Beware of a woman with nothing to lose. The Icelandic political thriller, The County, sees a farming woman single-handedly take on the stand-over co-op responsible for the death of her loved husband and enslaving her farming community as cash cows.
Isolated, husbandless and with her farm facing bankruptcy, Inga (Arndís Hrönn Egilsdóttir) exposes the festering scam of corruption keeping all their lives financially imprisoned. Rather than accepting the status quo of silence, she airs the co-op as the Icelandic Mafia on national television and a target is placed on her head.
The co-op has been getting fat from their uncontested gains for too long, appeased by the spineless never-ending money pit of a farming community. Misguided by their fundamental beliefs that men may assume the power and proprietorship of a husbandless woman, they make their biggest mistake; they underestimate the power of Inga.
Arndís Hrönn Egilsdóttir’s performance as Inga is inspired. Dealt the underdog cards; her unsuspecting bullies are ill-prepared for her attack as a stoic hunter. With nothing to lose, under the radar and underestimated, Inga’s menace is unrealised, unpredictable, explosive and wait for it, movie-magic justified.
Armed against bullies with little more than her honour, dignity, and integrity and unable to suffer fools, she is an easy hero to advocate for. Her exacting disruption to their corrupt control is relatable; she is a straight shooter, has no filter and at times laugh-out-loud funny. She throws spades of cow dung where we’d like to throw cow dung.
Director Grímur Hákonarson wanted to make a political statement; old-world values torn down by newer, shinier tyranny and capitalism. Hákonarson wanted his characters to depict the gritty rawness of real life, employing real-life farmers alongside professional actors. He gave us an old-world-values hero. He gave us a modern-day western. Inga embodies the lone cowboy making a last stand against capitalists willing to sacrifice human lives for their pot of gold. Her weapons of choice are common decency, honour, and integrity.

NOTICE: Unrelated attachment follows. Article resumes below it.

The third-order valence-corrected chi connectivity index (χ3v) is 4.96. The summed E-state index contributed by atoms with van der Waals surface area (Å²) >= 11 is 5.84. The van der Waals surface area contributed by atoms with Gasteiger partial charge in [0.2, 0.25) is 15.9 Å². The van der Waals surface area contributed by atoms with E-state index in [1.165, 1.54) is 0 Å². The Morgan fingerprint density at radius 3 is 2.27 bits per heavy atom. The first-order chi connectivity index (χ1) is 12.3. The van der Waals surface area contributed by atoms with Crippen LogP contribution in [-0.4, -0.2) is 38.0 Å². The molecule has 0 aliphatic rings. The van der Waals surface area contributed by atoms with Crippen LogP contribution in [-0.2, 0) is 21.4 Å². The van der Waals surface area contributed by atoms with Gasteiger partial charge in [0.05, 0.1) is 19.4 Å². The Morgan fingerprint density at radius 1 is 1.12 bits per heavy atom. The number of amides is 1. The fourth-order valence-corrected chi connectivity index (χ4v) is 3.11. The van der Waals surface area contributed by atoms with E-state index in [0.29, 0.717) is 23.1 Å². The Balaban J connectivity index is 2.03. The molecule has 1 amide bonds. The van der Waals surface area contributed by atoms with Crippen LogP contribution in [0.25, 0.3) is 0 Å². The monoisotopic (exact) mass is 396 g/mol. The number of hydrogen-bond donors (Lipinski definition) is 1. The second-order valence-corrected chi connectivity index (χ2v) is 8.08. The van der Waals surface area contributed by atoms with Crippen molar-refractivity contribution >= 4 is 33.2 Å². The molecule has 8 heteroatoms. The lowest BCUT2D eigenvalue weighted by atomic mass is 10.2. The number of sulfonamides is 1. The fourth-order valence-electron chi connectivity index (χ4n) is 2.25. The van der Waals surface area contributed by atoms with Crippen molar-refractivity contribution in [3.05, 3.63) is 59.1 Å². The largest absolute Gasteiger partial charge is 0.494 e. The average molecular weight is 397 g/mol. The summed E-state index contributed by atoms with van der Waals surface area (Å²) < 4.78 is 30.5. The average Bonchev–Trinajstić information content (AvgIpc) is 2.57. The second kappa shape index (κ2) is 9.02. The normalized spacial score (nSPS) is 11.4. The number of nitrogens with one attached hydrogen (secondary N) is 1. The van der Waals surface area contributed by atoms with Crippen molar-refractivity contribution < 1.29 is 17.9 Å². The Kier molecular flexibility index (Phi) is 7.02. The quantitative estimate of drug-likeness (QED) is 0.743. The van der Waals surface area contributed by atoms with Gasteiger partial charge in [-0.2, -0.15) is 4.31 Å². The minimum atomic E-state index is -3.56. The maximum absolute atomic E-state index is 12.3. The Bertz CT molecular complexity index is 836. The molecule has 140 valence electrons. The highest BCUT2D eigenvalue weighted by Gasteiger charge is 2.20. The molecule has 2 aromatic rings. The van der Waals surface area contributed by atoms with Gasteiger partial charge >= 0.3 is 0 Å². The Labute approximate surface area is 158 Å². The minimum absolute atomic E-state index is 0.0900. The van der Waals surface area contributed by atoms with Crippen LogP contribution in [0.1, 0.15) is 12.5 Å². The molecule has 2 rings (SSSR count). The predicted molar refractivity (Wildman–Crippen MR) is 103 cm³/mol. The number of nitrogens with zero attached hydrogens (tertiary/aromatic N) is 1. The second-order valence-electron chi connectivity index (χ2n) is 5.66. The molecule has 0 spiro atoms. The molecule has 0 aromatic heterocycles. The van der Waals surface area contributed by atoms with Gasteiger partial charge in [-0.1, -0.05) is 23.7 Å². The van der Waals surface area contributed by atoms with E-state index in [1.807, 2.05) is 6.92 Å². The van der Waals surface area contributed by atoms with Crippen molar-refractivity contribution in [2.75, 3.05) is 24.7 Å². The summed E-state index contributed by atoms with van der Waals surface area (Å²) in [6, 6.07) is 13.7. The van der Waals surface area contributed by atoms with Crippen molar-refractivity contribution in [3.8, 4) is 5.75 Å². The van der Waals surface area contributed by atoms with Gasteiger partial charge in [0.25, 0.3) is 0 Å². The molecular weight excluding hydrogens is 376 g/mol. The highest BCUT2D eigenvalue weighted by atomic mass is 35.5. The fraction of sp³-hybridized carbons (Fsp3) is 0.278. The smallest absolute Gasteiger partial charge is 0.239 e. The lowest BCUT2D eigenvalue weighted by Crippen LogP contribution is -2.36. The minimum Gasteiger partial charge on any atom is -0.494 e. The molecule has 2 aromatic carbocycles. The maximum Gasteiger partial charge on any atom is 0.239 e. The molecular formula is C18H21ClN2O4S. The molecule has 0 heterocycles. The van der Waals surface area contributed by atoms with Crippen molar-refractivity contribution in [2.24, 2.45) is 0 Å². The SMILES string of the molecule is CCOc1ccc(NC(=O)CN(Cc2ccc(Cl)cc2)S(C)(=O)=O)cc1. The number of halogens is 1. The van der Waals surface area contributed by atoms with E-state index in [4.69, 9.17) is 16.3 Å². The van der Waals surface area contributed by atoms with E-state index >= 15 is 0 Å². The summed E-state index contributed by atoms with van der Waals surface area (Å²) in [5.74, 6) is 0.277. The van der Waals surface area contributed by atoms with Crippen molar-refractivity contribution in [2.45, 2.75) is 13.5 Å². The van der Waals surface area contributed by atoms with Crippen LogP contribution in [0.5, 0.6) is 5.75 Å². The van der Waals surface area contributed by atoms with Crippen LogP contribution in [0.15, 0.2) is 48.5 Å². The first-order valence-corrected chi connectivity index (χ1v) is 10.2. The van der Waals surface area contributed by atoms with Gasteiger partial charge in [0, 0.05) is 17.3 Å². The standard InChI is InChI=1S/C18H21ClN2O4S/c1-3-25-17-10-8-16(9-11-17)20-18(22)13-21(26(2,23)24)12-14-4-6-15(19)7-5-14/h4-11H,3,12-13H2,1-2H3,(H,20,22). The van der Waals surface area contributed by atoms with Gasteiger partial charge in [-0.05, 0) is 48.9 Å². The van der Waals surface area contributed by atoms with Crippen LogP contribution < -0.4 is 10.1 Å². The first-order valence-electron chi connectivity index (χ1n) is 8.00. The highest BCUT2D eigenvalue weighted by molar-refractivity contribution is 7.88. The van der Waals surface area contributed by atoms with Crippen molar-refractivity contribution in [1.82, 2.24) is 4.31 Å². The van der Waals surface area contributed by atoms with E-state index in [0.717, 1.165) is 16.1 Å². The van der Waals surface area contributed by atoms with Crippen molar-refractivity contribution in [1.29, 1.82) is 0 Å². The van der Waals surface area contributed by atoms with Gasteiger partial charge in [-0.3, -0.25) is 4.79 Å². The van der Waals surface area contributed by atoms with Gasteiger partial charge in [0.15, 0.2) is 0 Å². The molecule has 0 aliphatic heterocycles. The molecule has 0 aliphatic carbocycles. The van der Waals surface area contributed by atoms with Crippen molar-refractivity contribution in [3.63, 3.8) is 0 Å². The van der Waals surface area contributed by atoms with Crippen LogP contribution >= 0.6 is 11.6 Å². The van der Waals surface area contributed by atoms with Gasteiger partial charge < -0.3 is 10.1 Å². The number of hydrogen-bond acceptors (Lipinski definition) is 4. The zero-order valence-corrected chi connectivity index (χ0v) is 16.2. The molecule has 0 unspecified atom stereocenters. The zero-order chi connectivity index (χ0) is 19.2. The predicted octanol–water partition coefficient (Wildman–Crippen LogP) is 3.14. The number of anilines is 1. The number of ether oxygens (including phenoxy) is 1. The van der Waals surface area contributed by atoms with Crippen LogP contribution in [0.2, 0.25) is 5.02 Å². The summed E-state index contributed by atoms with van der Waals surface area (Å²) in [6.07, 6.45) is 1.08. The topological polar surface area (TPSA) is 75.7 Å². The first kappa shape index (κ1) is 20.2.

The director’s craft as a filmmaker in The County is visually economical. Film motifs are repeated in tell-tale signs of conformity and oppression with stark farmhouses bereft of adornment, landscapes naked and unwelcoming, and dialogue brief but impactful, giving us the slow burn of Icelandic minimalism. The brevity of visual composition intensifies a silent and unseen tension. You sense there is too much quietness and that something must snap.
The dramatic tension of The County is created by letting the audience experience the answers at the same time as the protagonist, sinking us deeper into Inga’s experience. We are not given an omniscient overview; we discover what will happen next with the character at the grassroots level. The camera doesn’t pan out to show us the answers to questions we are begging to be answered, and Hákonarson skilfully suspends the answer in the delay.
The County reframes a worldview on what matters most. The director asks of us what, or who, are we willing to stand up and become. Are our values and pursuits of more material gains driving us forward by sacrificing traditional systems in the quest for capitalism?
Director Grímur Hákonarson won the Un Certain Regard Award at Cannes in 2015 for his standout film Rams. The film was later remade in Australia starring Sam Neill and Michael Caton.